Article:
NPR News

Copyright 2021 NPR. To see more, visit https://www.npr.org.

NOEL KING, HOST:

Another night of protests in Brooklyn Center, Minn.

(SOUNDBITE OF PROTEST)

UNIDENTIFIED PROTESTER: (Chanting) Say his name.

UNIDENTIFIED PROTESTERS: (Chanting) Daunte Wright.

Copyright 2021 NPR. To see more, visit https://www.npr.org.

STEVE INSKEEP, HOST:

Updated April 14, 2021 at 9:10 AM ET

A bill that would establish a commission to develop proposals and a "national apology" to help repair the lasting effects of slavery is moving closer to a vote in the House.

The legislation has been stalled in the House for nearly 30 years, but the idea of reparations for African Americans has gained new traction amid a racial reckoning in this country.

Copyright 2021 NPR. To see more, visit https://www.npr.org.

NOEL KING, HOST:

Copyright 2021 NPR. To see more, visit https://www.npr.org.

NOEL KING, HOST:

Copyright 2021 NPR. To see more, visit https://www.npr.org.

STEVE INSKEEP, HOST:

Two United States senators came to the phone yesterday. We'd called them to discuss their proposal to commit $1 billion of federal money to civics education.

Can I get each of you just to introduce yourself?

NOEL KING, HOST:

This country's longest war, 20 years, will be coming to an end soon - or so we expect. Later today President Biden will announce plans to withdraw all U.S. troops from Afghanistan by September 11 of this year. There are around 3,500 U.S. troops currently in the country. With me now is Laurel Miller, a former acting special representative for Afghanistan and Pakistan at the State Department. Good morning, Ms. Miller.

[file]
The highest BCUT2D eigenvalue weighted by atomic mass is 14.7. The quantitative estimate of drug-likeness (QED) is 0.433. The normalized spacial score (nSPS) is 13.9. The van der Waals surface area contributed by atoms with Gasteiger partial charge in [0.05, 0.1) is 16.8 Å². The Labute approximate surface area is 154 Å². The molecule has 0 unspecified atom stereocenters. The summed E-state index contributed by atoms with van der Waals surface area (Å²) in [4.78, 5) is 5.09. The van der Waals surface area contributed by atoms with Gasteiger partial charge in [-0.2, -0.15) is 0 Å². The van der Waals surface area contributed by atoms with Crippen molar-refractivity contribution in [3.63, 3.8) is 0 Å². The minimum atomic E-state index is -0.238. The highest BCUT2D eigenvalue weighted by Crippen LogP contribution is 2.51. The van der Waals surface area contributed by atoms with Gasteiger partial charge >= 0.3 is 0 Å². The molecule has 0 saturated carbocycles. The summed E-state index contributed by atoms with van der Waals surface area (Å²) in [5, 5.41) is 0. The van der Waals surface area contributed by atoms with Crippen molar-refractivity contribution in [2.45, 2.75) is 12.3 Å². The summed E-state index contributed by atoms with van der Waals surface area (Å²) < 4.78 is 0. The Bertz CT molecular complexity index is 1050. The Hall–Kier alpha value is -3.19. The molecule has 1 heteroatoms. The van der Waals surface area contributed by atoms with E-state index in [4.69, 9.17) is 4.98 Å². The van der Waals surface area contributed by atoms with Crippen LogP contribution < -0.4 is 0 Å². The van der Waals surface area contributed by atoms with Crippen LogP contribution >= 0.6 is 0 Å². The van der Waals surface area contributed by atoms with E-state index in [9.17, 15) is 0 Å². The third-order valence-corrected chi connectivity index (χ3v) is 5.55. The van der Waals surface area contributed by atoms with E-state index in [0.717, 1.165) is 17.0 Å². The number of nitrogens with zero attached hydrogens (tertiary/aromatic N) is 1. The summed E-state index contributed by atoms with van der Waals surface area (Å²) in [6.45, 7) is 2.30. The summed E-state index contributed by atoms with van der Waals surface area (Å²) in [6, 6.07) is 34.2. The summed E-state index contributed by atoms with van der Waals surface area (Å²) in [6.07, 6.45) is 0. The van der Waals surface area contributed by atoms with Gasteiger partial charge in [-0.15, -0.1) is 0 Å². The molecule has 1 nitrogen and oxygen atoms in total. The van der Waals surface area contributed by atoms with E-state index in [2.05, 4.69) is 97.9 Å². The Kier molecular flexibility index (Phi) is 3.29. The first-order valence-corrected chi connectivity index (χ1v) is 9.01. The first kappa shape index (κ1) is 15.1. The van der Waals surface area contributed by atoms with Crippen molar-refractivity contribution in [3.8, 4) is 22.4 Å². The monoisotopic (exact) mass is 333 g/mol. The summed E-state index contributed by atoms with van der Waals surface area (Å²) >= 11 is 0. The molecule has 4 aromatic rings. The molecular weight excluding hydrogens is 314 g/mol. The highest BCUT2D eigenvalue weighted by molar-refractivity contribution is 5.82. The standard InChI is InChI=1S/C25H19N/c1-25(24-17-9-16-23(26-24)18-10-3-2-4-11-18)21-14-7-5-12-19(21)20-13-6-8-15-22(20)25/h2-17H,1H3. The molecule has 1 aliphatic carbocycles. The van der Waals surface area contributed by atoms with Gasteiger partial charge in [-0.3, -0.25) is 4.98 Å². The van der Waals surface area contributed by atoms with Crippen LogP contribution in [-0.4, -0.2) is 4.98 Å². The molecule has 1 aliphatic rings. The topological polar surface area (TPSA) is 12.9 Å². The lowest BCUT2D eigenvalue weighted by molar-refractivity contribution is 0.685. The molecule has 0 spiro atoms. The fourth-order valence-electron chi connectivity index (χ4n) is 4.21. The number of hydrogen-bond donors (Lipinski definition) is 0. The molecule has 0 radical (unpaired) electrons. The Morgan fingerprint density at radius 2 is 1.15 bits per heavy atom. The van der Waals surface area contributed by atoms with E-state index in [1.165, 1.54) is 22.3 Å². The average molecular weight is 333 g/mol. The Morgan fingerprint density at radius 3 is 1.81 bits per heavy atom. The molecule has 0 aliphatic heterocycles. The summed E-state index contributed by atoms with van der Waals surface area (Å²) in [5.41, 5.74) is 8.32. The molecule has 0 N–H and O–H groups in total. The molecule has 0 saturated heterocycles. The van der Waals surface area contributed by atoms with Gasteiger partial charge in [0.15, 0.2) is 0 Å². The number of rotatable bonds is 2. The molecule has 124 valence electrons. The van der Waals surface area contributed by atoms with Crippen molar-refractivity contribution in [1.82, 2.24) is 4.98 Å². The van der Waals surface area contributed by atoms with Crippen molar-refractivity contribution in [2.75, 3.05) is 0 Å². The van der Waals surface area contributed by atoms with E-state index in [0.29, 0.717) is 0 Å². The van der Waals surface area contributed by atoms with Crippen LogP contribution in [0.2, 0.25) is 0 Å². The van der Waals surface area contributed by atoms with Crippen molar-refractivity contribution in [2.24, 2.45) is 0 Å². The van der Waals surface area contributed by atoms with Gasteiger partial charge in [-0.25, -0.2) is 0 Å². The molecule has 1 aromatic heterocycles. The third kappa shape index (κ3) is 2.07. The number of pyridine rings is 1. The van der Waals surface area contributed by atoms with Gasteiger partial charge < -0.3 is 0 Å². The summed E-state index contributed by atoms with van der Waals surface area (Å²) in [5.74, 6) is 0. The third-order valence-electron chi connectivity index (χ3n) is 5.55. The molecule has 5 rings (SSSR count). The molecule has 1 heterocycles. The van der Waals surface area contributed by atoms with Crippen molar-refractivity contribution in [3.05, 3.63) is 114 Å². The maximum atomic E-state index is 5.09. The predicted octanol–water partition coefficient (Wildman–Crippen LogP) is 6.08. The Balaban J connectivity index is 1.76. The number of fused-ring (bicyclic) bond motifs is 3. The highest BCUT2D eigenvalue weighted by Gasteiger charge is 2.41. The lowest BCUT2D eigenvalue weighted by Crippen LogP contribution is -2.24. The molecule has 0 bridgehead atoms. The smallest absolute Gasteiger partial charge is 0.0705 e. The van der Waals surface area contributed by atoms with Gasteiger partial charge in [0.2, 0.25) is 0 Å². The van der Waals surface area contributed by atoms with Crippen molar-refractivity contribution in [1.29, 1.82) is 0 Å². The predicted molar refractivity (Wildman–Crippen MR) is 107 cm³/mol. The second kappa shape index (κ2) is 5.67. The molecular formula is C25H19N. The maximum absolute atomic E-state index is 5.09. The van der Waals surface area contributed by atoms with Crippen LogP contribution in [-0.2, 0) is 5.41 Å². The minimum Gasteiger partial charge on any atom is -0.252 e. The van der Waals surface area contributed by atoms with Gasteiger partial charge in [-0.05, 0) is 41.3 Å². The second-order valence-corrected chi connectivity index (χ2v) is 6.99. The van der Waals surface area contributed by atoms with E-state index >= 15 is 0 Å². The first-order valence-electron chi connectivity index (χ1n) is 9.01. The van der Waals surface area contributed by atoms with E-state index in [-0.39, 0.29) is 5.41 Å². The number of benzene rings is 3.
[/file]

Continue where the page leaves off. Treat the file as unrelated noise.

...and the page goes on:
LAUREL MILLER: Good morning.

Copyright 2021 NPR. To see more, visit https://www.npr.org.

STEVE INSKEEP, HOST:

Updated April 14, 2021 at 2:22 PM ET

Kristen Clarke grew up in public housing in Brooklyn, as the daughter of Jamaican immigrants.

Now, she's in line to become the first woman and the first woman of color to formally lead the Justice Department's Civil Rights Division since it was created in 1957.

That's if she can get through a closely divided Senate, where Republicans have signaled they will put up a fight.

In certain circles of San Francisco, a case of syphilis can be as common and casual as catching the flu, to the point where Billy Lemon can't even remember how many times he's had it.

"Three or four? Five times in my life?" he struggles to recall. "It does not seem like a big deal."

At the time, about a decade ago, Lemon went on frequent methamphetamine binges, kicking his libido into overdrive and silencing the voice in his head that said condoms would be a wise choice at a raging sex party.

Pages